The nation’s top securities regulator remained tight-lipped Friday about the details of her agency’s efforts to craft reforms for money market funds, probably disappointing an audience of fund industry executives who gathered in Washington for an annual conference.
In her first major speech since taking the helm of the Securities and Exchange Commission 18 days earlier, Chairman Mary Jo White said the agency’s proposal would “preserve the economic benefits” of the product, while addressing the potential for runs that could harm retail investors.
But that was as far as she would go.
“While I’m sure that you would like me to say more about this today, I’ll stop,” she said in her speech to members of the Investment Company Institute, the major trade organization for the fund industry.
“The staff and commissioners are actively engaged in discussions designed to yield an appropriate and balanced proposal in the near future,” she said.
Since last year, the SEC has been struggling to come to an agreement on how to craft new reforms aimed at the $2.6 trillion money market fund industry.
Former SEC head Mary Schapiro had sought support for reforms she said would prevent runs on funds like the one experienced in 2008, when heavy exposure to collapsed investment bank Lehman Brothers caused the net asset value of the Reserve Primary Fund, a large money market fund, to fall below $1 per share — or “break the buck.”
Schapiro had pushed for two potential approaches. One called for capital buffers coupled with redemption holdbacks. Another suggested moving from a stable $1 per share net asset value to a floating NAV, so that investors would not get spooked by the prospect of funds breaking the buck.
But the two proposals met fierce opposition from the industry’s major funds as well as the ICI and the U.S. Chamber of Commerce, all of which warned that the proposals would effectively kill the product.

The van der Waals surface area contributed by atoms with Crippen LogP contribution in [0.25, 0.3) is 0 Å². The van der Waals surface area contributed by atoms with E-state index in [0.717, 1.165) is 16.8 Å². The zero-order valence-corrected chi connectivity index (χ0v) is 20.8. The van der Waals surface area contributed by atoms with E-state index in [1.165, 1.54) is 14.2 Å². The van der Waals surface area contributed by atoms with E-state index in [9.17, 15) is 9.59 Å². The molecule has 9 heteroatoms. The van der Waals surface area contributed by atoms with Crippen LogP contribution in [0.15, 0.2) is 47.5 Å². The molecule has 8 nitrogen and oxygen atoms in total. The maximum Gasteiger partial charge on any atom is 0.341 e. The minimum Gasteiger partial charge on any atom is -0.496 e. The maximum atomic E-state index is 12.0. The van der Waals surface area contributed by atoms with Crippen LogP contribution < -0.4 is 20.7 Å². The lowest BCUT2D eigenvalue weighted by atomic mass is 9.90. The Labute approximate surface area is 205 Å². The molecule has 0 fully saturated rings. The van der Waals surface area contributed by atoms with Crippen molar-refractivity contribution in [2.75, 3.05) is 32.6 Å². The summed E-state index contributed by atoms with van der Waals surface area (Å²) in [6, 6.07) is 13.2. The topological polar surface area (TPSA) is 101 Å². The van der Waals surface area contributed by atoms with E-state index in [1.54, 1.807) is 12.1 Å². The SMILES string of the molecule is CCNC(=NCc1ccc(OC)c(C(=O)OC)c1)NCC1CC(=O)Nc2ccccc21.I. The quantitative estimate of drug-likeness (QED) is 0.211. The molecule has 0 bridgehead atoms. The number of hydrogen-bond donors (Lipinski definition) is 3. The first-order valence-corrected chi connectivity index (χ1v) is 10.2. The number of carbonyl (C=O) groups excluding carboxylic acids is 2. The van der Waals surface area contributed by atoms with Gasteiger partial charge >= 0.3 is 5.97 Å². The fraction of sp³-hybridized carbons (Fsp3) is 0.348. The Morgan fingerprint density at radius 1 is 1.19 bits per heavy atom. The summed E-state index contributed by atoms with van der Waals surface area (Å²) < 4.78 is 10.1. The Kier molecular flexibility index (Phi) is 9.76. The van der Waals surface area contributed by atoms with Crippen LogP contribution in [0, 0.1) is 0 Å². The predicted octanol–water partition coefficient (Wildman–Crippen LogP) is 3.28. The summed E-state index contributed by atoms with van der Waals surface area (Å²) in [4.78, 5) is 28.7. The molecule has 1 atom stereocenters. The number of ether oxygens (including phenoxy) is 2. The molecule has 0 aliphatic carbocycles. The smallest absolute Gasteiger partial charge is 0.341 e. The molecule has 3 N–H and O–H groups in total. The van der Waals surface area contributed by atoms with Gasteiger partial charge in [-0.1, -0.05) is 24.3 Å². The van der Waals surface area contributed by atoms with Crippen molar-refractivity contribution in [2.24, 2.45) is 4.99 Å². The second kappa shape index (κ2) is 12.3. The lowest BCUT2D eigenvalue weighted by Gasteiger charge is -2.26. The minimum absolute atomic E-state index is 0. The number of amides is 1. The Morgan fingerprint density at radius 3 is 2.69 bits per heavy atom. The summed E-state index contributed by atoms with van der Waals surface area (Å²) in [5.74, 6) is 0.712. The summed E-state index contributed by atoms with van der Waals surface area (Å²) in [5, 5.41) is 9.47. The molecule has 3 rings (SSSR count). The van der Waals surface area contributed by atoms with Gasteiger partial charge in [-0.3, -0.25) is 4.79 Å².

Schapiro’s proposal also left the SEC gridlocked, with three of its five commissioners refusing to support her plan until the agency’s economists completed a study to determine if more reforms were needed.
After the three commissioners declined to vote for Schapiro’s proposal last August, the U.S. Financial Stability Oversight Council decided to take up the issue to pressure the SEC to come to a consensus on new reforms.
Schapiro left the SEC in December, but the agency has continued trying to work toward a solution that can reach a consensus.
Although the industry still opposes a floating NAV, some large players, including Charles Schwab, have signaled that they could live with a scaled-back approach in which only prime funds for institutional investors would be required to move from a stable to a floating NAV.
On Thursday, the Wall Street Journal reported that SEC staff members were discussing the industry’s middle-of-the-road proposal to target only prime funds, citing people familiar with the matter.
On the sidelines of Friday’s event, White declined to comment when reporters pressed her for details on how the reforms may look.
“It’s an ongoing process internally,” she said. “I think we’ve said what we can say.”
Ever since the first effort to craft money market fund proposals failed last year, the SEC has been careful to keep its negotiations on reform under wraps.
White has remained coy about her policy views since she was tapped for the top SEC post.
She did tell the audience, though, that she expects the final product to take different viewpoints into account.